U.S. – Iranian Confrontation: Domestic, Regional and Global Implications

U.S. - Iranian Confrontation: Domestic

Event Information


The Middle East Policy Council held its 99th Capitol Hill Conference on Friday, January 17th: “U.S. – Iranian Confrontation: Domestic, Regional and Global Implications.” Convened two weeks after the killing of Gen. Qassem Soleimani, the panelists generally agreed that the situation would return to a status quo ante with the U.S. continuing harsh economic sanctions and Iran conducting proxy attacks against U.S. – aligned interests in the region. What was less clear is what happens in the medium to long-term, given the lack of a clearly articulated policy on Iran from the Trump administration, rapidly changing political realities in Iraq, and ongoing unpredictability from both the Iranian regime and the general population there.

Richard J. Schmierer (former U.S. Ambassador to Oman; President and Chairman of the Board of Directors, Middle East Policy Council) moderated the event and Thomas R. Mattair (Executive Director, Middle East Policy Council) was the discussant. The panelists were Dr. Suzanne Maloney (The Brookings Institution); Amb. (ret.) Douglas A. Silliman (President, Arab Gulf States Institute in Washington); Ms. Joyce Karam (Washington Correspondent, The National) and Amb. (ret.) John Limbert (Former Deputy Assistant Secretary of State for Iran). 

Dr. Maloney thinks that both sides dodged a bullet in recent weeks but we are not in a safe zone yet. The Trump administration will continue to rachet up economic sanctions and Iran will continue to respond with similar offensive actions in Iraq and the Gulf that occurred in 2019. And while Dr. Maloney argued that the main reason we are in this situation is due to the Trump administration’s withdrawal from the Iran nuclear deal in 2018, she believes we need a serious discussion about where we go from here. In her view, the Iran nuclear deal negotiated by the Obama administration is lost and we need a new form of negotiation to emerge, perhaps including issues beyond nuclear proliferation. In addition to being an election year in the U.S., this will need to consider the unpredictability of an Iranian regime dealing with succession, elections and aging simultaneously.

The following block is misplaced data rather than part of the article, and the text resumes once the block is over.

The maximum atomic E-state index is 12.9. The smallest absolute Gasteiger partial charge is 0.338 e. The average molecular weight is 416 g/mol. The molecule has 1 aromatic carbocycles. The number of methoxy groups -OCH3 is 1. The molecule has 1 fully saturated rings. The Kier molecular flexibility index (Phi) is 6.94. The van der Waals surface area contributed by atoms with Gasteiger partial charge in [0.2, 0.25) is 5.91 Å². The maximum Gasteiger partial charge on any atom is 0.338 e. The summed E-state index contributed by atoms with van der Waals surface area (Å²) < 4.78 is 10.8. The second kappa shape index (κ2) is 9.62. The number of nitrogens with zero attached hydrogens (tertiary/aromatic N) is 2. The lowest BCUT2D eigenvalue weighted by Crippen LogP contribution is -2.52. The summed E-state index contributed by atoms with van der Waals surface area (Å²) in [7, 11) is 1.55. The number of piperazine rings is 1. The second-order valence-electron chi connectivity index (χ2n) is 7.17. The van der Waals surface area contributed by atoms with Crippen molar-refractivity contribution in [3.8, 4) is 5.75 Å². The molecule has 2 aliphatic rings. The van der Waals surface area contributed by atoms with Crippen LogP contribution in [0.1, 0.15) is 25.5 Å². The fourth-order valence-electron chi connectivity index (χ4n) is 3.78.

Amb. Silliman recounted how Gen. Soleimani successfully created security structures in Iraq that mirrored those in Iran over the past 15 years. And while the rise of ISIS led to the tacit alignment of U.S. forces with these security structures, they retain the capability to sow disruption in Iraq. Their disruptive potential makes Iraq a likely target for Iranian retaliation in the short-term, particularly as there is some popular support for the Iranian position there. And while Amb. Silliman agrees about a return to the status quo ante, he emphasized how little success Iran has had over the past year and a half responding to the Trump administration’s withdrawal from the nuclear deal. Iran’s efforts to work with the Europeans, divide the U.S. and Europeans, attack the interests of U.S. allies like the United Kingdom and Saudi Arabia and finally the December 2019 attacks on the Green Zone and military bases all have failed to achieve sanctions relief.

Ms. Karam highlighted just how important Gen. Soleimani was to Iran’s military, political and intelligence operations, with no parallel in the West. She also noted how his killing has caused Iran-backed militias in the region to “hunker down” and reassess the security landscape. Looking specifically at Lebanon and Iran-backed Hezbollah, she observes a very skillful response: exploiting Gen. Soleimani’s death to rally the base through media and behind the scenes images of Gen. Soleimani and Hezbollah leaders; Hezbollah boosting their security inside Lebanon to fill intelligence gaps; and politically, a trend in Lebanon (and Iraq) towards “one color” government formation with Iran-backed factions forming their own governments with immediate allies rather than through power-sharing arrangements. More broadly there is also anxiety in the region about the security situation if the U.S. leaves Iraq and an increase in harassment of activists and journalists by Iran-backed militias.

Amb. Limbert believes that Iranians deserve better than what they have with the current regime. Yet so much seems to never change: the intractable relationship with the U.S.; Iran’s isolation in the region, not being Sunni, Arab or Turkish; and the feeling in Iran of being a “besieged fortress” that needs to protect against the non-Persian speaking periphery that can be pierced at any time. Given these realities and perceptions, Amb. Limbert thinks it makes sense that Iran would meddle in Iraq and other areas on its periphery and the U.S. public should be weary of oft-repeated references to Iran’s “malign behavior” or “threatening actions”. Given this static situation, Amb. Limbert sees a general continuation of the current U.S. – Iranian relationship, despite recent escalations, and hopes that the medium to long-term will provide openings to imagine a better one.

Event Speakers

Dr. Suzanne Maloney

Deputy Director for Foreign Policy and Senior Fellow, Center for Middle East Policy, Energy Security and Climate Initiative, The Brookings Institution


Amb. (ret.) Douglas A. Silliman

President, Arab Gulf States Institute in Washington

Former Ambassador to Iraq and Kuwait 


Ms. Joyce Karam

Washington Correspondent, The National (UAE)

Adjunct Professor, George Washington University


 Amb. (ret.) John Limbert

Former Deputy Assistant Secretary of State for Iran

Former Ambassador to the Islamic Republic of Mauritania

  • Middle East Policy

    Middle East Policy has been one of the world’s most cited publications on the region since its inception in 1982, and our Breaking Analysis series makes high-quality, diverse analysis available to a broader audience.

Scroll to Top